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Experiment!: Planning, Implementing and Interpreting by Oivind Andersson

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9.4 Are Interactions Important?

Many of us have learned that, when experimenting with several factors, we must investigate one factor at a time, keeping all others fixed. This method makes it all but impossible to detect factor interactions. A common response to this is that interactions are not important and, in the rare cases when they do matter, we can get rid of them by suitable variable transformations. Statistician George Box inimitably dismisses of these statements in the following, imaginary rabbit breeding experiment [2].

If we do not know anything about breeding rabbits we may start by an appropriate control case with no rabbits in the hutch, to confirm that this case produces no rabbits. Adding a doe to the hutch we find that this single factor fails to produce any rabbits. Since we have learned to experiment with one factor at a time we now take the doe out and replace it with a buck. After waiting for some time things begin to look black and we might conclude that it is simply not possible to breed rabbits. We have now tried all the combinations in Figure 9.6 except the upper right one. Adding this last case, combining a doe and a buck, we do not only produce a full factorial experiment but a number of little rabbits as well!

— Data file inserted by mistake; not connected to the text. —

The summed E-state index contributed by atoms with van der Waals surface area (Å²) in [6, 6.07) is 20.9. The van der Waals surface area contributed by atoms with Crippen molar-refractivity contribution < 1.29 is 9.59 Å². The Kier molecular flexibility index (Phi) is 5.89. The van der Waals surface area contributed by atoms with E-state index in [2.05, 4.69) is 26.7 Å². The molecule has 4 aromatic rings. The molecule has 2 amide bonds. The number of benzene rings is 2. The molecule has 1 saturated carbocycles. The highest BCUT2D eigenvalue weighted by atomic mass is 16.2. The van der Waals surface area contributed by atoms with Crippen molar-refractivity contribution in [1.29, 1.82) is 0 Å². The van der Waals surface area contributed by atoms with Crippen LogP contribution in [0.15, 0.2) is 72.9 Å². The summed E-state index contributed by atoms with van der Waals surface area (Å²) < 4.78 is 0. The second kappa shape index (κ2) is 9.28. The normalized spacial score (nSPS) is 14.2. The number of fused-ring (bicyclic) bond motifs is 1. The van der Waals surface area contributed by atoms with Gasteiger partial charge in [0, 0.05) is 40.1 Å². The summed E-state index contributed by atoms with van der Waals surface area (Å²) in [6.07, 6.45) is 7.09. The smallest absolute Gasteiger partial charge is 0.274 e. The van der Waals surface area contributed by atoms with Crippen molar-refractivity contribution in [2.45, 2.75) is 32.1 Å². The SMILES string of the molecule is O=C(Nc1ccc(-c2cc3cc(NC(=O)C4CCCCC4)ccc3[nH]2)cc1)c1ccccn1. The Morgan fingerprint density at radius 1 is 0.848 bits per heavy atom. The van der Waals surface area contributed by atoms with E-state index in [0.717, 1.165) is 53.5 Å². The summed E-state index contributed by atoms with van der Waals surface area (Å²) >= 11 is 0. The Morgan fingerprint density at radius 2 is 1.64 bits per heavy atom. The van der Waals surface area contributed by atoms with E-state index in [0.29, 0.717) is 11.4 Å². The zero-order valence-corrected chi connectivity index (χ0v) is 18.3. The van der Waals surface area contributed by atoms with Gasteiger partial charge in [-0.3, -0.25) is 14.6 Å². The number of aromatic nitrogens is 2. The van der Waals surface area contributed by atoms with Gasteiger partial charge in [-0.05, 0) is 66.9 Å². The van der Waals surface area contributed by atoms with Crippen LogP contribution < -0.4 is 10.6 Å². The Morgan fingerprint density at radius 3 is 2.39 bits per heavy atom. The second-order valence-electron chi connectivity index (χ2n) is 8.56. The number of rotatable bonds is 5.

Figure 9.6 Imaginary rabbit breeding experiment.

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The important message is that many important phenomena depend on a combination of factors; ...

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